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Dave Holland, head of data and insight, Coventry Building Society

Dave Holland

Path to power

I joined a business intelligence software vendor as a consultant in the early 90s when it was a huge growth area. I focused on project management and after a successful spell at Vodafone, I established my own project and programme management consultancy. After helping a number of large organisations to successfully define and embed their analytics functions, I joined Coventry Building Society in 2016 to lead their data warehousing programme and the development of a centre of excellence. Like everywhere, data is of growing importance to the society and our focus has now broadened to the creation and maintenance of a broader data agenda, including strategy, governance and advanced analytics.

 

What is the proudest achievement of your career to date?

First and foremost, work is about people. I’m immensely proud of the team we have at the Coventry. We brought in a few great people from outside, but our success is predominantly driven by our home-grown talent. Over 60% of my team was recruited from within the Coventry and it has been particularly rewarding to see those people develop. Internal mobility also makes sense from a business perspective because these people already understand the society - they live and breathe our mission and values. This strategy has given us high levels of commitment and low rates of attrition.

 

Who is your role model or the person you look to for inspiration?

I have worked with some great people but I’d have to say Mike Saylor, the CEO of MicroStrategy, who is a truly inspirational speaker and one of the first people to understand the value of data at the beginning of the Internet age.

 

Did 2019 turn out the way you expected? If not, in what ways was it different?

As part of a team event at the end of 2018, I wrote a Christmas card to my “future self”. On opening it a year later, I was pleased to see that I’d achieved most of what I had set out to do. Progress on data governance has been particularly good and we also made our first steps into data science.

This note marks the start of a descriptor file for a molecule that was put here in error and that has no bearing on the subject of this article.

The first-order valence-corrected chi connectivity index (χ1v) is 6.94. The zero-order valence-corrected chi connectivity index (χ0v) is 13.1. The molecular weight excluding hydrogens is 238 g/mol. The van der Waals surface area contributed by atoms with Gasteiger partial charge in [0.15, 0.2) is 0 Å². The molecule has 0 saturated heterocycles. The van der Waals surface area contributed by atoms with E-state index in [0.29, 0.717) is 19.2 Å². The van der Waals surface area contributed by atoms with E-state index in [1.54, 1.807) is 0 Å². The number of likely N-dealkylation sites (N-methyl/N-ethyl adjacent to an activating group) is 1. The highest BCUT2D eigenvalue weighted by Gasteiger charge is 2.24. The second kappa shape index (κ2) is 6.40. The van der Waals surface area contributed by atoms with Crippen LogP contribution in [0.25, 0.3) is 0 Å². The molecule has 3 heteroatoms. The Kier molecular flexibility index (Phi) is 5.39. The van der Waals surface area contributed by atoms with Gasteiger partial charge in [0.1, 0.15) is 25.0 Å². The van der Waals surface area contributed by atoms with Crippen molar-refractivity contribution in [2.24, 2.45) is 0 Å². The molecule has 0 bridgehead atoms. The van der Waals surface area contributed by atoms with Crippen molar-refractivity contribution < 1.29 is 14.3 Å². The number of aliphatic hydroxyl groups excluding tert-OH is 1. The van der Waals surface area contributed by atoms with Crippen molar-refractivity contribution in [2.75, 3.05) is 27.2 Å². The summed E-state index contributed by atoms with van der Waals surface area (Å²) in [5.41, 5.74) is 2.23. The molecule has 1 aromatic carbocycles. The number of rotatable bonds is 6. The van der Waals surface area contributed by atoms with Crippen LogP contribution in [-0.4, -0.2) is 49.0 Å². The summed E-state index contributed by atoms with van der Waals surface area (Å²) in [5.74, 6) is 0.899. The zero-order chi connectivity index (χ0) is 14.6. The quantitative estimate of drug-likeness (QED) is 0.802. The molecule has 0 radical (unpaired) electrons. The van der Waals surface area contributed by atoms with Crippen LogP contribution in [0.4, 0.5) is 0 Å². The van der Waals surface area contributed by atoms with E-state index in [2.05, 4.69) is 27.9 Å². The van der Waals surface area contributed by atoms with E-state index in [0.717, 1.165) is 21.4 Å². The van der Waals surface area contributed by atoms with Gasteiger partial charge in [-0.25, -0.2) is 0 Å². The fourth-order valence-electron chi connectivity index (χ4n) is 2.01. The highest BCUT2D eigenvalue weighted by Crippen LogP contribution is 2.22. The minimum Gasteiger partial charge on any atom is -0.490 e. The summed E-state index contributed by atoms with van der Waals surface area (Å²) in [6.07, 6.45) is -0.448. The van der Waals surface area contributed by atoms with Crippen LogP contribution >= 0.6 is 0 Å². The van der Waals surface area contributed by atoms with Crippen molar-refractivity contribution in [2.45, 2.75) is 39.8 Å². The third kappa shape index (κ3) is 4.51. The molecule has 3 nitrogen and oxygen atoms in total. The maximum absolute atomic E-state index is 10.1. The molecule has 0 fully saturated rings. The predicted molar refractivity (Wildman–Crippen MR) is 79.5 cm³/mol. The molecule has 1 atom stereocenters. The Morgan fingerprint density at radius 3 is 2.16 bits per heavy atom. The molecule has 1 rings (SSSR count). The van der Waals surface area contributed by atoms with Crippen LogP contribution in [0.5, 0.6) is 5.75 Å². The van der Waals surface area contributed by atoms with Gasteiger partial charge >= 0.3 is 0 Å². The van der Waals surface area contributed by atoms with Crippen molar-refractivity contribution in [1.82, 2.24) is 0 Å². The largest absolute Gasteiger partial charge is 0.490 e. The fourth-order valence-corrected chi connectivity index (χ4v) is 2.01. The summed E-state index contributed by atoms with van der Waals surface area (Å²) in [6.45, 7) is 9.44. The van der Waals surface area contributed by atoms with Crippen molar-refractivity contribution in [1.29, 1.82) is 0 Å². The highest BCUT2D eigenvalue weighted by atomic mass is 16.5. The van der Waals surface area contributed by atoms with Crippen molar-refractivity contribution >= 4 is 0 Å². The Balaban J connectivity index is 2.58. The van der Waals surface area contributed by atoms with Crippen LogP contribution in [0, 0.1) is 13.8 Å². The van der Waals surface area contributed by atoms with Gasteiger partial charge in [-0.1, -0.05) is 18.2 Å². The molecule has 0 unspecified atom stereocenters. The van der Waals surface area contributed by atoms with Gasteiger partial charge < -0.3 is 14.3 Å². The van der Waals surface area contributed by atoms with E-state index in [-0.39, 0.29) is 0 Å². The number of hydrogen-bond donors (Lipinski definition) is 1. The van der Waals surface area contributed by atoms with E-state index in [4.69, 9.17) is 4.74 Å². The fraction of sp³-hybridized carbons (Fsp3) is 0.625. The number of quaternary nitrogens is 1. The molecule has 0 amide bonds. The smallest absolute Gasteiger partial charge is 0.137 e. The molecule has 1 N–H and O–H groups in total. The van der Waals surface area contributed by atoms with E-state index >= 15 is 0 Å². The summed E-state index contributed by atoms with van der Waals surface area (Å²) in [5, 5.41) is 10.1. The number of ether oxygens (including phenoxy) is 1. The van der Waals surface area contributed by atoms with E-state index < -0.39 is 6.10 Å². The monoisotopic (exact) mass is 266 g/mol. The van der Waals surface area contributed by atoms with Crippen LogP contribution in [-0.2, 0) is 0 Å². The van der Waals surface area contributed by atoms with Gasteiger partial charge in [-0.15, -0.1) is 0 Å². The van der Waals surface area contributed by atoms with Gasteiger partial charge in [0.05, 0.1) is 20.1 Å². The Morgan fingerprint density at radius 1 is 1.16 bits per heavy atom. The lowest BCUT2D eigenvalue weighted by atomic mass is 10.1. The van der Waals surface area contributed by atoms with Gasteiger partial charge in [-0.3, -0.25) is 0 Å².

What do you expect 2020 to be like for the data and analytics industry?

I believe we’ll see greater industrialisation in AI. Larger UK organisations are using machine learning in anger and at increasing scale, but wider adoption is limited. A lot of use cases also seem to be “build rather than buy”, so I would suggest we’ll see further growth in specific market segments. In terms of business information, we may see greater focus on natural language search as a way of accessing insight; vendors have been talking about this for years but it’s finally happening.

 

Data and technology are changing business, the economy and society – what do you see as the biggest opportunity emerging from this?

Opportunities are everywhere. Personally, though, I hope our industry will play its part in responding to climate change: it could help us to optimise power consumption, track our individual carbon footprints, or more accurately predict extreme weather events.

 

What is the biggest tech challenge you face in ensuring data is at the heart of your digital transformation strategy?

Digital transformation usually happens via discrete strategic programmes, where the focus often ends up on the technology rather than the data. Data governance standards and frameworks will take you so far but, if you want to keep data top of mind, you need to embed people within those programmes. So, the biggest challenge is often a people one, as the right people need to be allocated to the right strategic initiatives, while making sure you can still meet “business as usual” commitments - and find time for continuous improvement as well.

 

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